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One Terabyte of Kilabyte Age

Olia Lialina and Dragan Espenchied

One Terabyte of Kilabyte Age

18 Apr - 17 Jun

 Digital Programme

Digital Programme

Screen Grab from: http://www.geocities.com/CapeCanaveral/7384/

 Digital Programme

Digital Programme

Screen grab from: http://www.geocities.com/SunsetStrip/4326/

 Digital Programme

Digital Programme

Screen grab from http://www.geocities.com/Hollywood/5197/

 Digital Programme

Digital Programme

http://www.geocities.com/Hollywood/5197/

 Digital Programme

Digital Programme

Screen grab from http://www.geocities.com/Heartland/6085/

 Digital Programme

Digital Programme

Screen grab from http://www.geocities.com/MotorCity/3726/

 Digital Programme

Digital Programme

Screen grab from http://www.geocities.com/TheTropics/4884/

 Digital Programme

Digital Programme

Screen grab from http://www.geocities.com/Colosseum/6510/

INFO

The exhibition One Terabyte Of Kilobyte Age showcases thousands of amateur home pages from the free web hosting service GeoCities. First established in 1995 GeoCities is considered by many as one of the most important manifestations of early amateur web culture. Its popularity among Internet users at the peak of the dot-com era led to the site’s purchase by Yahoo! In 1999. As digital trends progressed GeoCities failed to fulfill Yahoo!’s business projections and was eventually shut down in 2009.

Realising its cultural significance, the Archive Team, a collective dedicated to saving ‘digital heritage’, managed to rescue an incomplete portion of GeoCities which now lives on as a massive downloadable Torrent file.

Over the eight week period of the show, Olia Lialina and Dragan Espenschied willpresent a non-stop stream of video captures of the GeoCities archive. Showcasing a new home page every ten minutes, the project provides viewers with a glimpse into web publishing and user interactions predating today’s industrial social media channels. These include hand-coded profile pages, hobby and fan- sites, travel diaries and pet memorials, all decorated using customised bordered backgrounds, blinking stars, self-made buttons, vernacular GIFs, HTML frames and scanned analogue photographs.

During the course of the show the Gallery will invite the public to share screenshots of their own personal homepages or image galleries made before 2004. People will be encouraged to find and dig up their old sites using The Internet Wayback Machine (www.archive.org/web/web.php), an archive of the web, as well as include stories of their experience of setting-up their own website. These submissions will be updated on a dedicated Tumblr feed (www.thewayweshared.tumblr.com) with a selection due to go up on display on The Wall from 18 June – 7 July 2013.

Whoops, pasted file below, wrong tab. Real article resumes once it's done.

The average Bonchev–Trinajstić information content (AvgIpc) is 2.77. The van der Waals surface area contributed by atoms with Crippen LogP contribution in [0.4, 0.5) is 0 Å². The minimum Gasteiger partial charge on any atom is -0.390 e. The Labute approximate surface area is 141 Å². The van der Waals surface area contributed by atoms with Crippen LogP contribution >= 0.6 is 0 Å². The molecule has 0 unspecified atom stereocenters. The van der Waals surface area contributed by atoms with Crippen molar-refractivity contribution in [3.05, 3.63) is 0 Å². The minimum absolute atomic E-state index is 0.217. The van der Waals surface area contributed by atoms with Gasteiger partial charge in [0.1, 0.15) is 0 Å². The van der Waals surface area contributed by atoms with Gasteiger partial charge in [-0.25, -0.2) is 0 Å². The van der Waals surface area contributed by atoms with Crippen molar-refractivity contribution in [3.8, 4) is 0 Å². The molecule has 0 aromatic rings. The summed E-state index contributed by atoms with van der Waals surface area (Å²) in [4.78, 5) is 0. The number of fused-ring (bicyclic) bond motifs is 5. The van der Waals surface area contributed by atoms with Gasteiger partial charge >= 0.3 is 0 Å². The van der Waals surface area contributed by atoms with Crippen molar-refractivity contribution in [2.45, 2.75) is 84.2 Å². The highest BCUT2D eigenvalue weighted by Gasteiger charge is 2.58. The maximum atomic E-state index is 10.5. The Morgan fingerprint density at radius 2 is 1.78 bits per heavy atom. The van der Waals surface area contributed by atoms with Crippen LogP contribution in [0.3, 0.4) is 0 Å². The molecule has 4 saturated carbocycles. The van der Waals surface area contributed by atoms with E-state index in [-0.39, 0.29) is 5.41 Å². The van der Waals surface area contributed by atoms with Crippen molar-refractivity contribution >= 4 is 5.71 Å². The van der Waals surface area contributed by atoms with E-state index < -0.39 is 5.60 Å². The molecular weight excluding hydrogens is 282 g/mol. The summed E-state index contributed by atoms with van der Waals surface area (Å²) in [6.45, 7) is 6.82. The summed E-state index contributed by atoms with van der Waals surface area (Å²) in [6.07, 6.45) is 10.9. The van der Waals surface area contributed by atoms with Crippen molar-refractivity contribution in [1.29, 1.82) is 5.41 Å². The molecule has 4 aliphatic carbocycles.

Complementing Lialina and Espenschied’s project is Jeremiah Johnson's Watching The Heavens. The work, presented at random intervals on the reception desk screen, is an antique digital imagery of a starscape. It is displayed using Netscape Navigator, one of the web’s very first browsers and, for the artist, a symbol to the then unexplored possibilities of the Internet.

The carefully-crafted, slow and meditative expansion of the starscape scene aims to affirm the value of the digital artefacts which can easily be dismissed in the current rapid exchange across the social web.

Olia Lialina explains in her essay “still there”: The web is almost 20 years old now. Throughout these years, it has transformed from a new medium to new media - continuing to grow but without ever really growing old. Within this eternally young environment the disappearance of web pages, users or services is regarded as a natural process. Getting old is something that you don’t do on the net. The Geocities archive provides us with the experience of getting old. Coming into contact with aged pages is an important lesson that defies the impression that on the net, everything always happens in the present. 

Download Press Release l Olia Lialina and Dragan Espenschied l One Terabyte of Kilabyte Age l 18 April - 17 June 2013 

For press queries and to request further information and images please contact:

Inbal Mizrahi
Press Manager
E: inbal.mizrahi@tpg.org.uk
T: +44 (0) 207 087 9333 


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